Social interactions in mice

07 October 2013

Interview with

Alon Chen, Weizmann Institute, Israel

Chris Smith spoke to Alon Chen from Israel's Weizmann Institute has developed a computer system to log automatically how the animals interact with each other.  Commenting on the work, Cambridge neuroscientist, Hannah Critchlow...Mouse socialisation monitor system

Hannah -   This new system has taken 5 years to develop and may save hours of scientists time on consuming data analysis.  Inspired by disco lights, it works by painting the fur of individual mice with different coloured UV paints, illuminating them with the UV lamp and then recording the movements of the nocturnal mice by night.  A computer system then takes the video to movements and generates tens of thousands of rows of data per hour of recorded footage and translates these into predictive behaviours such as grooming, sniffing, feeding together, exploring or simply avoiding each other . By providing it a system for analysing complex social interactions between large groups of mice, this could pave the way to a greater understanding of disorders associated with altered social interaction, such as autism.  Researchers can tweak the genes or environment of mice and then relatively quickly see how it affects their social behaviour.  The scientists have firstly applied this technique to find out how enriched environment affects how mice interact with each other.  They found that adolescent mice that have grown up in a stimulant rich environment full of games and toys were much more territorial.  So, they didn't share their food as much.  When they did interact, they worked in pairs rather than as a larger group.  Mice growing up in more Spartan conditions were much more community-minded.  So, the scientists suggests that this finding in mice ties in with the common belief for humans that our modern stimulation filled environment encourages individualistic behaviour whilst simplest surroundings give rise to a more developed community life.  I spoke to one of the authors of the study about the implications of this result, Professor Alon Chen...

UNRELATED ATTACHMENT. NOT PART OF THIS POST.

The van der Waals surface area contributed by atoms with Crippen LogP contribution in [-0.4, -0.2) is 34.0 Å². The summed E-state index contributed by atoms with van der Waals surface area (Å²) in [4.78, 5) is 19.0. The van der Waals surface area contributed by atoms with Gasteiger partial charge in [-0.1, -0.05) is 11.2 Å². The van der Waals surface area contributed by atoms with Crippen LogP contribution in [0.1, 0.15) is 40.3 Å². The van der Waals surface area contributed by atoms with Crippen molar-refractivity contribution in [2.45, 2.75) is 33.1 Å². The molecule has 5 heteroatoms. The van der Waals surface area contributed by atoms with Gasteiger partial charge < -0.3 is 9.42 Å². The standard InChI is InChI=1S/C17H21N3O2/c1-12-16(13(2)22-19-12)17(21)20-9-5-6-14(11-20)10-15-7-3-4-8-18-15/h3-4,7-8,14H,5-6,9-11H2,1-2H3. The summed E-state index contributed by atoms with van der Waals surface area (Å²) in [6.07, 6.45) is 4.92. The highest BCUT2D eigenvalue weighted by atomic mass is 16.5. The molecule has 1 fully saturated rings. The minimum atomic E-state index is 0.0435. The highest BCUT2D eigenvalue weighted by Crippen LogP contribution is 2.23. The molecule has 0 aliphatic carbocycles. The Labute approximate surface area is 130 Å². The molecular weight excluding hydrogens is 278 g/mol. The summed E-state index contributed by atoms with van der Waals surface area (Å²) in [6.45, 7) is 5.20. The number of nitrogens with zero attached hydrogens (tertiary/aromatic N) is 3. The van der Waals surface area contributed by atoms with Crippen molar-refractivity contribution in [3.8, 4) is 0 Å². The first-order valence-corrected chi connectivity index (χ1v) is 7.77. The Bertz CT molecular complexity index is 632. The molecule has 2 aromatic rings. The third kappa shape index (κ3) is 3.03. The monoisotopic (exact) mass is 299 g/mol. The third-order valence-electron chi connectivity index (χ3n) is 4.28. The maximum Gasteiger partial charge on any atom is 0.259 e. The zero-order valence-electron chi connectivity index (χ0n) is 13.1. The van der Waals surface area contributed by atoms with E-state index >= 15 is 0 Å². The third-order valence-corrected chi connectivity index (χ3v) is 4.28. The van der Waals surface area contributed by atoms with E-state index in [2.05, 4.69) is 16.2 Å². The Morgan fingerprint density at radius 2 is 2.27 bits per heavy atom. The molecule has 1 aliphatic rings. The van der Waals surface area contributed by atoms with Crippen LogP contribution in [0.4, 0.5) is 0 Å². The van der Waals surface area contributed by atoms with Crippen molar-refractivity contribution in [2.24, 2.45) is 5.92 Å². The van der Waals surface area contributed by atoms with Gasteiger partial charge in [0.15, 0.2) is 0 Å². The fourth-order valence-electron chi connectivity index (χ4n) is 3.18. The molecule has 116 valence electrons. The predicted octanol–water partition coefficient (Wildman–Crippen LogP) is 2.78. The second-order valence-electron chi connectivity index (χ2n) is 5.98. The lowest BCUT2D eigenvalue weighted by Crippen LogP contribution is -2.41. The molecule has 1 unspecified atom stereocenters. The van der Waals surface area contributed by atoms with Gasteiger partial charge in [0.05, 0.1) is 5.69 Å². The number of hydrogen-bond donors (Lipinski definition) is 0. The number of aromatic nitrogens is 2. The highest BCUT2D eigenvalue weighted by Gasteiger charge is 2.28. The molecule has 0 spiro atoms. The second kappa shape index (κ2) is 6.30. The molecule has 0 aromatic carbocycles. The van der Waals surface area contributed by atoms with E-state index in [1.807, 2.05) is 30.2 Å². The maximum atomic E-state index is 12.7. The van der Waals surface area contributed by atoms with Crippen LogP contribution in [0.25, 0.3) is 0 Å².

Alon -   So, we have in our case, a very specific study in which we just provided the mice during development, during - in a way - adolescence, more stimuli.  In this case, it became in a way less social because each one have much more resources in a way that develop its own territory.  And therefore, it probably need less the surrounding compared to a basic group.  Again, you can think about human societies and which have much more reach type of resources versus the other one whether they are less or more individuals.  So, it's easy to see equivalent system in humans.

Chris -   Alon Chen and before him, Hannah Critchlow.  Alon told Hannah that since publishing this work, he's received requests to share the system from researchers all over the world. Under certain circumstances including during development, large numbers cells kill themselves and it's clear that when one cell commits suicide, it can persuade other cells to follow suit, but how?

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